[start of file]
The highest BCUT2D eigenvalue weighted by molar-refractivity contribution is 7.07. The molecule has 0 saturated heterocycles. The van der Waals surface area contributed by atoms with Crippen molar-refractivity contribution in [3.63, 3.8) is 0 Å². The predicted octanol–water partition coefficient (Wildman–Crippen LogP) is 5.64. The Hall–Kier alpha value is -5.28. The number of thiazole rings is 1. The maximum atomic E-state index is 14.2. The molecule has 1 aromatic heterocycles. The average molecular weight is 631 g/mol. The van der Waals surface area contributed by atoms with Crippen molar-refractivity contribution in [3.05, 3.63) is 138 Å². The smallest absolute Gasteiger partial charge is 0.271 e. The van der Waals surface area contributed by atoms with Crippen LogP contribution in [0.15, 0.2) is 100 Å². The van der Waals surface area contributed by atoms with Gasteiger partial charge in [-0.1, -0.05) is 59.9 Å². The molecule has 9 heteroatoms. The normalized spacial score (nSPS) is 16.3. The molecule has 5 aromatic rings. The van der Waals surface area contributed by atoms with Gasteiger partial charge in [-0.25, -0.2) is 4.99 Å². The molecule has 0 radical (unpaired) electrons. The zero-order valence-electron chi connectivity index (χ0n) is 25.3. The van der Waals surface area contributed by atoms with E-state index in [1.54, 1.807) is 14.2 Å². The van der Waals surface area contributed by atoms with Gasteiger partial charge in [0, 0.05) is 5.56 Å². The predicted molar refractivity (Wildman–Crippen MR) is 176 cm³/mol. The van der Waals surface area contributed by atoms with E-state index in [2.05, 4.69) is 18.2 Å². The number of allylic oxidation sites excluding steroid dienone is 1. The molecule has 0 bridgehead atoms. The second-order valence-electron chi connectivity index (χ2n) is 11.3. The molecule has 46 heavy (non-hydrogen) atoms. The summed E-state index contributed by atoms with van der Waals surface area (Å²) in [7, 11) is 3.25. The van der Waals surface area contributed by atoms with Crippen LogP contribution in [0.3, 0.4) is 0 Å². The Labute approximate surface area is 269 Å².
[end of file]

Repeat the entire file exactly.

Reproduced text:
The highest BCUT2D eigenvalue weighted by molar-refractivity contribution is 7.07. The molecule has 0 saturated heterocycles. The van der Waals surface area contributed by atoms with Crippen molar-refractivity contribution in [3.63, 3.8) is 0 Å². The predicted octanol–water partition coefficient (Wildman–Crippen LogP) is 5.64. The Hall–Kier alpha value is -5.28. The number of thiazole rings is 1. The maximum atomic E-state index is 14.2. The molecule has 1 aromatic heterocycles. The average molecular weight is 631 g/mol. The van der Waals surface area contributed by atoms with Crippen molar-refractivity contribution in [3.05, 3.63) is 138 Å². The smallest absolute Gasteiger partial charge is 0.271 e. The van der Waals surface area contributed by atoms with Crippen LogP contribution in [0.15, 0.2) is 100 Å². The van der Waals surface area contributed by atoms with Gasteiger partial charge in [-0.1, -0.05) is 59.9 Å². The molecule has 9 heteroatoms. The normalized spacial score (nSPS) is 16.3. The molecule has 5 aromatic rings. The van der Waals surface area contributed by atoms with Gasteiger partial charge in [-0.25, -0.2) is 4.99 Å². The molecule has 0 radical (unpaired) electrons. The zero-order valence-electron chi connectivity index (χ0n) is 25.3. The van der Waals surface area contributed by atoms with E-state index in [1.54, 1.807) is 14.2 Å². The van der Waals surface area contributed by atoms with Gasteiger partial charge in [0, 0.05) is 5.56 Å². The predicted molar refractivity (Wildman–Crippen MR) is 176 cm³/mol. The van der Waals surface area contributed by atoms with E-state index in [2.05, 4.69) is 18.2 Å². The number of allylic oxidation sites excluding steroid dienone is 1. The molecule has 0 bridgehead atoms. The second-order valence-electron chi connectivity index (χ2n) is 11.3. The molecule has 46 heavy (non-hydrogen) atoms. The summed E-state index contributed by atoms with van der Waals surface area (Å²) in [7, 11) is 3.25. The van der Waals surface area contributed by atoms with Crippen LogP contribution in [0.3, 0.4) is 0 Å². The Labute approximate surface area is 269 Å².